Continuing with our series on the greatest tennis players of all time, here’s No. 11 on our list.
No. 11 – Margaret Court
24 singles Grand Slam titles, 62 combined Major trophies (singles, doubles and mixed doubles), 192 overall singles titles, a calendar Grand Slam and a career singles winning percentage of 91.74% (1,177 wins to 106 losses). This might sound like the combined record of a couple (or maybe 3 or 4) all-time great players; to put it into perspective, Monica Seles, Venus Williams and Justine Henin, the three women who have featured in this series so far, won a combined 23 singles Slam titles and 139 overall singles titles, and none of them have even a career Grand Slam, let alone a calendar one. So forgive my language, but when I first learned that all of these records belonged to one person, I couldn’t stop myself from exclaiming, “Are you f&^%*&@$ kidding me?” Margaret Court, the sometimes-revered, sometimes lambasted Aussie champ for the ages, can have that kind of impact on you.
Court, who before her marriage went by the name Margaret Smith, won just about everything that there is to win in tennis. She won all the four Majors in singles, once even doing that in the same year (1970), but she also won all the four Majors in doubles, AND all the four Majors in mixed doubles, thus completing a career ‘boxed set’. And sure, two other players may have achieved that feat (Martina Navratilova and Doris Hart), but get this – Court was the only player to have completed the career boxed set twice over - she won each of the 12 Grand Slams at least two times. And wait, it gets even more surreal. A year after winning the Calendar Grand Slam in 1970, Court reached the Wimbledon final while she was pregnant with her first child. Yes, she lost that match to Evonne Goolagong Cawley, but if you know anything about how the human body reacts to pregnancy, you’d know just how incredibly tough even reaching the final must have been for Court. And all of this – the Calendar Slam, the second ‘boxed set’, the tremendous Wimbledon final of 1971 – came after Court took a two-year break from the game between 1966 and 1968. ‘Ridiculous’ doesn’t even begin to describe it.
That Court is the most successful tennis player of all time – male or female – can scarcely be debated. Her list of career accomplishments makes Roger Federer and Steffi Graf look like kids in nappies. Why, then, does she come in at a relatively low position in this series? For one thing, most of Court’s records (except for the Calendar Slam, which is as legitimate as legitimate can be) came before the Open Era, at a time when professional players were barred from entering the Majors. Moreover, out of her 24 singles Slams, 11 came at the Australian Open, which had, ahem, second class status before it was shifted from its year-end slot in December to its current January slot. Court won everything, but very often she didn’t have to face off against the best possible competition to win.
Still, stats don’t lie, as the cliché goes, and Court deserves a place in any all-time list of tennis greats based on her seemingly insurmountable records alone. She may not have had to face the best competition for most of her career, but she still did better than any of the players whom she did have to face. Much, much better. Her movement on the court had to be seen to be believed – like most of her Aussie contemporaries on the men’s side, Court took athleticism and court smarts to a whole new level. She ended as many as 7 years of her career ranked No. 1 in the world, and in her heyday, among her peers, there was simply no one who could challenge her with anything resembling consistency.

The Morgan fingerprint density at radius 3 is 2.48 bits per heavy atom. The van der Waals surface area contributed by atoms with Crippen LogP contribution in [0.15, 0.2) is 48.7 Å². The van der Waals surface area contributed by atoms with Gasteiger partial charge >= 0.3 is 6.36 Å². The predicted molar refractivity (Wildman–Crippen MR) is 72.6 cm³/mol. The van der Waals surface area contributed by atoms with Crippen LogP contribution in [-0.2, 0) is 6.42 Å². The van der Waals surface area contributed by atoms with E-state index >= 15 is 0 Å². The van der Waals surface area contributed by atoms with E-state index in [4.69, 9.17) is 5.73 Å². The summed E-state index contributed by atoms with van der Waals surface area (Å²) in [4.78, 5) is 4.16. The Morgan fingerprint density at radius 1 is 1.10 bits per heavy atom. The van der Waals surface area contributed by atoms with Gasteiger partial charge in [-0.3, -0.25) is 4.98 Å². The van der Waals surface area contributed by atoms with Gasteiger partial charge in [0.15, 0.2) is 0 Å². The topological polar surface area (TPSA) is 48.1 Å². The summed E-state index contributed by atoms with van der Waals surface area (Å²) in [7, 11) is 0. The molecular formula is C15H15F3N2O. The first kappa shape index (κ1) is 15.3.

As tempting as it may be (isn’t ‘progressive’ the name of the game these days?), I’m not going to take any points off from Court for her over-zealous and loudly-proclaimed Christian views. Court’s tennis had nothing to do with her religion or her insistence on publicly disparaging everything that she deemed un-Christian, and any attempt to diminish her contribution to the game because of her seemingly bigoted opinions would be as laughably misplaced as the voices calling for the renaming of Margaret Court Arena because of her recent tirade against homosexuality. Court was a tennis player first, and a religious zealot later.
It’s funny how some people might rank Court as the greatest player of all time, while some others might not even consider her worthy of being mentioned in the same breath as tennis’s elite. Perhaps no other player in tennis has as polarizing a following as does the sharp-tongued Australian. So it makes perfect sense, in a lot of ways, to rank Court somewhere in the middle of this list. Court built a career resumé that came dangerously close to supernatural levels, but she lacked those intangible qualities necessary to be universally recognized as a an all-time champion. But hey, that’s not necessarily a bad thing – us mortals wouldn’t be complaining one bit if we had the kind of problems that Margaret Court does.
And now, take a look at this video tribute on Court, which, in 4 short minutes, pretty much sums up everything about Court’s personality and career.
Here are the other players who have made it so far:
No. 20 – Venus Williams; No. 19 – Justine Henin; No. 18 – Ken Rosewall; No. 17 – Andre Agassi; No. 16 – Pancho Gonzales; No. 15 – Monica Seles; No. 14 – John McEnroe; No. 13 – Ivan Lendl; No. 12 – Jimmy Connors
Read the detailed write-ups on all the players in this list here: